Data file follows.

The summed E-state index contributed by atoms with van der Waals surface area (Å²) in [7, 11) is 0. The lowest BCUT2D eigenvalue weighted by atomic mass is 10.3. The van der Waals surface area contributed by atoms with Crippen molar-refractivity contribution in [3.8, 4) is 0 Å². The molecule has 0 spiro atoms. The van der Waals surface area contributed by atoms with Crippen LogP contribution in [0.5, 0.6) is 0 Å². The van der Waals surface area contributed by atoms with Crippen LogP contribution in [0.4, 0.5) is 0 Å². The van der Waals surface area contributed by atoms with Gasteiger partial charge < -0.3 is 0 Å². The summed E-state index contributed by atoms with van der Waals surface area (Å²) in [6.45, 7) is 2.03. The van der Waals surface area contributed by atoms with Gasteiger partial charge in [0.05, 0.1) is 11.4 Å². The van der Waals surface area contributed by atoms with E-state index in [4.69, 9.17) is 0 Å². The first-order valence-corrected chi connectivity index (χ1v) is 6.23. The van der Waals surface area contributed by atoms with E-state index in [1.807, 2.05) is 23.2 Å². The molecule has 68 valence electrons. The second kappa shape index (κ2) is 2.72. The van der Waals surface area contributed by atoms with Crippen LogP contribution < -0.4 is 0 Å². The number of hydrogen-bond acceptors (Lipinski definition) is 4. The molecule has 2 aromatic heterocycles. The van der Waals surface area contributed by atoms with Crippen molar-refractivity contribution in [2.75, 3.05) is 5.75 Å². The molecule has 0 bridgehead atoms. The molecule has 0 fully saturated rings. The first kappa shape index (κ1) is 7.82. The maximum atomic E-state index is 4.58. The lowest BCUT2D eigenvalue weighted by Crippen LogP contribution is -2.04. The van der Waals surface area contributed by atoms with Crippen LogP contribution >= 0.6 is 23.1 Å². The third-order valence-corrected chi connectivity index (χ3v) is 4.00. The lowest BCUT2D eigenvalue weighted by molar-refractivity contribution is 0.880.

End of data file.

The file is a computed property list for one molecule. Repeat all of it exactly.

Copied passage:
The summed E-state index contributed by atoms with van der Waals surface area (Å²) in [7, 11) is 0. The lowest BCUT2D eigenvalue weighted by atomic mass is 10.3. The van der Waals surface area contributed by atoms with Crippen molar-refractivity contribution in [3.8, 4) is 0 Å². The molecule has 0 spiro atoms. The van der Waals surface area contributed by atoms with Crippen LogP contribution in [0.5, 0.6) is 0 Å². The van der Waals surface area contributed by atoms with Crippen LogP contribution in [0.4, 0.5) is 0 Å². The van der Waals surface area contributed by atoms with Gasteiger partial charge < -0.3 is 0 Å². The summed E-state index contributed by atoms with van der Waals surface area (Å²) in [6.45, 7) is 2.03. The van der Waals surface area contributed by atoms with Gasteiger partial charge in [0.05, 0.1) is 11.4 Å². The van der Waals surface area contributed by atoms with E-state index in [4.69, 9.17) is 0 Å². The first-order valence-corrected chi connectivity index (χ1v) is 6.23. The van der Waals surface area contributed by atoms with E-state index in [1.807, 2.05) is 23.2 Å². The molecule has 68 valence electrons. The second kappa shape index (κ2) is 2.72. The van der Waals surface area contributed by atoms with Crippen LogP contribution < -0.4 is 0 Å². The number of hydrogen-bond acceptors (Lipinski definition) is 4. The molecule has 2 aromatic heterocycles. The van der Waals surface area contributed by atoms with Crippen molar-refractivity contribution in [2.75, 3.05) is 5.75 Å². The molecule has 0 bridgehead atoms. The molecule has 0 fully saturated rings. The first kappa shape index (κ1) is 7.82. The maximum atomic E-state index is 4.58. The lowest BCUT2D eigenvalue weighted by Crippen LogP contribution is -2.04. The van der Waals surface area contributed by atoms with Crippen LogP contribution >= 0.6 is 23.1 Å². The third-order valence-corrected chi connectivity index (χ3v) is 4.00. The lowest BCUT2D eigenvalue weighted by molar-refractivity contribution is 0.880.